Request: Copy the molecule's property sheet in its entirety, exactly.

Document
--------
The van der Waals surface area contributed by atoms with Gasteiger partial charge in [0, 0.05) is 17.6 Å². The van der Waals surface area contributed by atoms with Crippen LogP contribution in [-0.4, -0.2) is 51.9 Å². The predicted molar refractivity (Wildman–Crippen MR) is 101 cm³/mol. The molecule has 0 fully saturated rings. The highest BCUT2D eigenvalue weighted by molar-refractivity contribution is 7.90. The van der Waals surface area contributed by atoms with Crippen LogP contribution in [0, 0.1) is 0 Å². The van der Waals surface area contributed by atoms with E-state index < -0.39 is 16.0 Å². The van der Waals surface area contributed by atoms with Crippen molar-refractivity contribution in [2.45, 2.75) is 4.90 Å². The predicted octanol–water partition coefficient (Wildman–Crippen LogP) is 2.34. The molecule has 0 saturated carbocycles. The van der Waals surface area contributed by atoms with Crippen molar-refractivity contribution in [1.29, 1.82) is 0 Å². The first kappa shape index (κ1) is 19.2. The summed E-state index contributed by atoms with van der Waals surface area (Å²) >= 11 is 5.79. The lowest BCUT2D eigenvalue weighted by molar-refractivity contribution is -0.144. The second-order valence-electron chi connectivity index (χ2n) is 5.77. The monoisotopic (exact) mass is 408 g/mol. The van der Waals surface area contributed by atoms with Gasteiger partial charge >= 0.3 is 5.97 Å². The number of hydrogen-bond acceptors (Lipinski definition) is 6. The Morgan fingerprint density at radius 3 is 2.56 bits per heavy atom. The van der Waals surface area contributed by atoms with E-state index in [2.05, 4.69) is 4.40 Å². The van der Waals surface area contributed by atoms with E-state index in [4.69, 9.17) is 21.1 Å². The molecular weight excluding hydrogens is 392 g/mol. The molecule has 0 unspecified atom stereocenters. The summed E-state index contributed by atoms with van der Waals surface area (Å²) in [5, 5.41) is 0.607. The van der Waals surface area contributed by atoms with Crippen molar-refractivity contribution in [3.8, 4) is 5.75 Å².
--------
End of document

The van der Waals surface area contributed by atoms with Gasteiger partial charge in [0, 0.05) is 17.6 Å². The van der Waals surface area contributed by atoms with Crippen LogP contribution in [-0.4, -0.2) is 51.9 Å². The predicted molar refractivity (Wildman–Crippen MR) is 101 cm³/mol. The molecule has 0 fully saturated rings. The highest BCUT2D eigenvalue weighted by molar-refractivity contribution is 7.90. The van der Waals surface area contributed by atoms with Crippen LogP contribution in [0, 0.1) is 0 Å². The van der Waals surface area contributed by atoms with E-state index < -0.39 is 16.0 Å². The van der Waals surface area contributed by atoms with Crippen molar-refractivity contribution in [2.45, 2.75) is 4.90 Å². The predicted octanol–water partition coefficient (Wildman–Crippen LogP) is 2.34. The molecule has 0 saturated carbocycles. The van der Waals surface area contributed by atoms with Crippen molar-refractivity contribution in [1.29, 1.82) is 0 Å². The first kappa shape index (κ1) is 19.2. The summed E-state index contributed by atoms with van der Waals surface area (Å²) >= 11 is 5.79. The lowest BCUT2D eigenvalue weighted by molar-refractivity contribution is -0.144. The second-order valence-electron chi connectivity index (χ2n) is 5.77. The monoisotopic (exact) mass is 408 g/mol. The van der Waals surface area contributed by atoms with Gasteiger partial charge >= 0.3 is 5.97 Å². The number of hydrogen-bond acceptors (Lipinski definition) is 6. The Morgan fingerprint density at radius 3 is 2.56 bits per heavy atom. The van der Waals surface area contributed by atoms with E-state index in [2.05, 4.69) is 4.40 Å². The van der Waals surface area contributed by atoms with E-state index in [4.69, 9.17) is 21.1 Å². The molecular weight excluding hydrogens is 392 g/mol. The molecule has 0 unspecified atom stereocenters. The summed E-state index contributed by atoms with van der Waals surface area (Å²) in [5, 5.41) is 0.607. The van der Waals surface area contributed by atoms with Crippen molar-refractivity contribution in [3.8, 4) is 5.75 Å².